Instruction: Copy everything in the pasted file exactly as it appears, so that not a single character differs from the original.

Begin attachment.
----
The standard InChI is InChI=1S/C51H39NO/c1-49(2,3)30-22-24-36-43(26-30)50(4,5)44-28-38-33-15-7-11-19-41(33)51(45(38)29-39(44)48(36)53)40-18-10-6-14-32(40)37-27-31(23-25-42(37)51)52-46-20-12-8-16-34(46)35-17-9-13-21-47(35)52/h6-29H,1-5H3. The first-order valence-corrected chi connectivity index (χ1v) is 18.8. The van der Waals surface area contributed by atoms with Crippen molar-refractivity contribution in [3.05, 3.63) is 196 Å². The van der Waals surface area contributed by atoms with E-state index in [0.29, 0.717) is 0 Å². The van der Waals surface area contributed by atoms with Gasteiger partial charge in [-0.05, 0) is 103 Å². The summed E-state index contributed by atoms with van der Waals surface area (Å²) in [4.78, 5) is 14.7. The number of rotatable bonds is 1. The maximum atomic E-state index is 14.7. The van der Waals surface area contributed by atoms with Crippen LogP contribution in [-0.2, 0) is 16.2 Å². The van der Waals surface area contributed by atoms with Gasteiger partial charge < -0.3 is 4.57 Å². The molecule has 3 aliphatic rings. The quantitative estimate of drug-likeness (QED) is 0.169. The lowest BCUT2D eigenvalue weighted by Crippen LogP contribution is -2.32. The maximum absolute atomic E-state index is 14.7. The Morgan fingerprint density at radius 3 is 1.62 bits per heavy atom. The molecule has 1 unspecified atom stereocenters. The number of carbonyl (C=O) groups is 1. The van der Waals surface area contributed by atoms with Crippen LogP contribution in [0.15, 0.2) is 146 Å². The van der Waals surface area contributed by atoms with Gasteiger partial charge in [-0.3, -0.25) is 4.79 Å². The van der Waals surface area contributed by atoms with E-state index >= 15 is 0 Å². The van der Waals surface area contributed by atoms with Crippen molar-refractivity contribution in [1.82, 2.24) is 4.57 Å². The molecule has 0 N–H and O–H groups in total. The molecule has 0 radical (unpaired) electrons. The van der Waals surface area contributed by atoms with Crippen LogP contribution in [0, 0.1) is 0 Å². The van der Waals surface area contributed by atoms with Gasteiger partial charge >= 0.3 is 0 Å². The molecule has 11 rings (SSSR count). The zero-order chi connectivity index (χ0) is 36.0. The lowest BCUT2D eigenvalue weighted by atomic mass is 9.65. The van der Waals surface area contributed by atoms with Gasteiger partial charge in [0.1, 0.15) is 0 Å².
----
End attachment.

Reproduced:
The standard InChI is InChI=1S/C51H39NO/c1-49(2,3)30-22-24-36-43(26-30)50(4,5)44-28-38-33-15-7-11-19-41(33)51(45(38)29-39(44)48(36)53)40-18-10-6-14-32(40)37-27-31(23-25-42(37)51)52-46-20-12-8-16-34(46)35-17-9-13-21-47(35)52/h6-29H,1-5H3. The first-order valence-corrected chi connectivity index (χ1v) is 18.8. The van der Waals surface area contributed by atoms with Crippen molar-refractivity contribution in [3.05, 3.63) is 196 Å². The van der Waals surface area contributed by atoms with E-state index in [0.29, 0.717) is 0 Å². The van der Waals surface area contributed by atoms with Gasteiger partial charge in [-0.05, 0) is 103 Å². The summed E-state index contributed by atoms with van der Waals surface area (Å²) in [4.78, 5) is 14.7. The number of rotatable bonds is 1. The maximum atomic E-state index is 14.7. The van der Waals surface area contributed by atoms with Crippen LogP contribution in [-0.2, 0) is 16.2 Å². The van der Waals surface area contributed by atoms with Gasteiger partial charge < -0.3 is 4.57 Å². The molecule has 3 aliphatic rings. The quantitative estimate of drug-likeness (QED) is 0.169. The lowest BCUT2D eigenvalue weighted by Crippen LogP contribution is -2.32. The maximum absolute atomic E-state index is 14.7. The Morgan fingerprint density at radius 3 is 1.62 bits per heavy atom. The molecule has 1 unspecified atom stereocenters. The number of carbonyl (C=O) groups is 1. The van der Waals surface area contributed by atoms with Crippen LogP contribution in [0.15, 0.2) is 146 Å². The van der Waals surface area contributed by atoms with Gasteiger partial charge in [-0.3, -0.25) is 4.79 Å². The van der Waals surface area contributed by atoms with E-state index >= 15 is 0 Å². The van der Waals surface area contributed by atoms with Crippen molar-refractivity contribution in [1.82, 2.24) is 4.57 Å². The molecule has 0 N–H and O–H groups in total. The molecule has 0 radical (unpaired) electrons. The van der Waals surface area contributed by atoms with Crippen LogP contribution in [0, 0.1) is 0 Å². The van der Waals surface area contributed by atoms with Gasteiger partial charge >= 0.3 is 0 Å². The molecule has 11 rings (SSSR count). The zero-order chi connectivity index (χ0) is 36.0. The lowest BCUT2D eigenvalue weighted by atomic mass is 9.65. The van der Waals surface area contributed by atoms with Gasteiger partial charge in [0.1, 0.15) is 0 Å².